2. Different methods of capturing and storing data
  3. Almost complete flexibility in implementation
  4. User error in producing outputs


That said, you should also consider who holds this perception of 'unreliability'. Before you started delving into this field you probably assumed that web data was inherently precise. Now you know it's not and you're worried about providing inaccurate figures to clients. In actuality you're giving them the most accurate view that users of their site are allowing them to have. They should be thrilled, and they will be as long as you don't put any asteriks all over the data. Web data isn't totally precise because it can't be, but it's massive enough to provide a very, very representative sample, which is the key. The sheer volume provides us with a high level of confidence that what we see is representative of the whole. As for reliability, GA is highly reliable relative to itself. As are all of the other web tracking platforms. To get good at web analytics you need to follow few guidelines:

  • Pick a platform, learn it, and stick with it
  • Accept the inherent lack of precision
  • Maintain confidence in your results, they're the best you're gonna get and they are a highly accurate representation of the total population
  • Never, ever, ever present results to clients with any type of definitions regarding web analytics. A user is a user. A session is a session. End of story. It's data they can work with and it will ebb and flow relative to itself. That's all they need.If they do ask about definitions, be educated enough about it so that when you're done explaining it to them, you've given them confidence in the numbers. If they find the numbers unreliable, that feeling is going to transfer directly to you.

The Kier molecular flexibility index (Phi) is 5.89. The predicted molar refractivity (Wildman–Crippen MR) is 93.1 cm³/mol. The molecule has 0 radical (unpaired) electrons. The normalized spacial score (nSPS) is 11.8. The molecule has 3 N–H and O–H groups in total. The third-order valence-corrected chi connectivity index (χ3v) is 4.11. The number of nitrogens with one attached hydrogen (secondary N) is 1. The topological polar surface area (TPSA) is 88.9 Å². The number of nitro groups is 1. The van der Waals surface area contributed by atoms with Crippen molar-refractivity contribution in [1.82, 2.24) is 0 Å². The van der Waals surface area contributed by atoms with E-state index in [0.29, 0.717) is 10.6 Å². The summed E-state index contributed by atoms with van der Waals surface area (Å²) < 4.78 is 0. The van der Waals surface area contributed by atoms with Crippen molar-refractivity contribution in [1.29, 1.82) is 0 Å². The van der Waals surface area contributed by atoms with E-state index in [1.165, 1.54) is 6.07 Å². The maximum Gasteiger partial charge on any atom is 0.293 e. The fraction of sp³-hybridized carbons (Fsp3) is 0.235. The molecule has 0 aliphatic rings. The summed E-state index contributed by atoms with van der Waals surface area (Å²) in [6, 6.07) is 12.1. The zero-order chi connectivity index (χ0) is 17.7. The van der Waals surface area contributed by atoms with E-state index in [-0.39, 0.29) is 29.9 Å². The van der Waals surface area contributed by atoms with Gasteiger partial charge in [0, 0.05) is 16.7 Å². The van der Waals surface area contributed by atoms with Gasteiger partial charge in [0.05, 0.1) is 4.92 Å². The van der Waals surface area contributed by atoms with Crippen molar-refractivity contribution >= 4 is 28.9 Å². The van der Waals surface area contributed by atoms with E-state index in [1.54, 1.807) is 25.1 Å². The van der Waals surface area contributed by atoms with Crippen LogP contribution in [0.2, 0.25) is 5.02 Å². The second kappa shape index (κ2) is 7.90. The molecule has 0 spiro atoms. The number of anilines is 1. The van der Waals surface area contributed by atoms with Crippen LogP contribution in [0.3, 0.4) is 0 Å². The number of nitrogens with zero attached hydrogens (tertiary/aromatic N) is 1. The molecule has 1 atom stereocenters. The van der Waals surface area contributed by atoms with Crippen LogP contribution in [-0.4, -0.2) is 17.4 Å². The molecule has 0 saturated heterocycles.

As for your cloudfare 'gap', your problem is that Cloudfare isn't operating in the previously explained, client-controlled web tracking environment. All web data is generated by the tracking pixels when they are 'read' by client machines. Cloudfare data is generated on the server side making it inherently different. Your comparing apples and dandelions. Sure they're both in the plant kingdom, but that's about it.


In short, if that's possible now, let cloudfare do what it does and let GA do what it does.

Re: Users - Google Analytics vs Cloudflare discrepancy

Visitor ✭ ✭ ✭
# 8
Visitor ✭ ✭ ✭
Dear VariantArray,
I did some little investigation on all this matter and, though I am absolutely not an expert in this particular field of IT and my guess could be largely defective, nevertheless, I think I now fully understand what you are suggesting me. GA, CF, Omniture... they are "reliable", depending on what they were intended for, knowing that ""A rose by any other name would smell as sweet", and that I will always have a limited knowledge on how such statistics are actually built. Nevertheless, I guess I have now a reasonable idea on where the discrepancy comes from. It is something involving, more than bots, crawlers, or prefetch techniques in themselves, the way they are taken into consideration and gauged; In my case, the large amount of images in my website probably plays a considerable role on that 1 to 10 ratio.
Now, better I stop guessing and, as you said, pick a platform and do not puzzle myself too much any more...Smiley Wink

All the Best,
Riccardo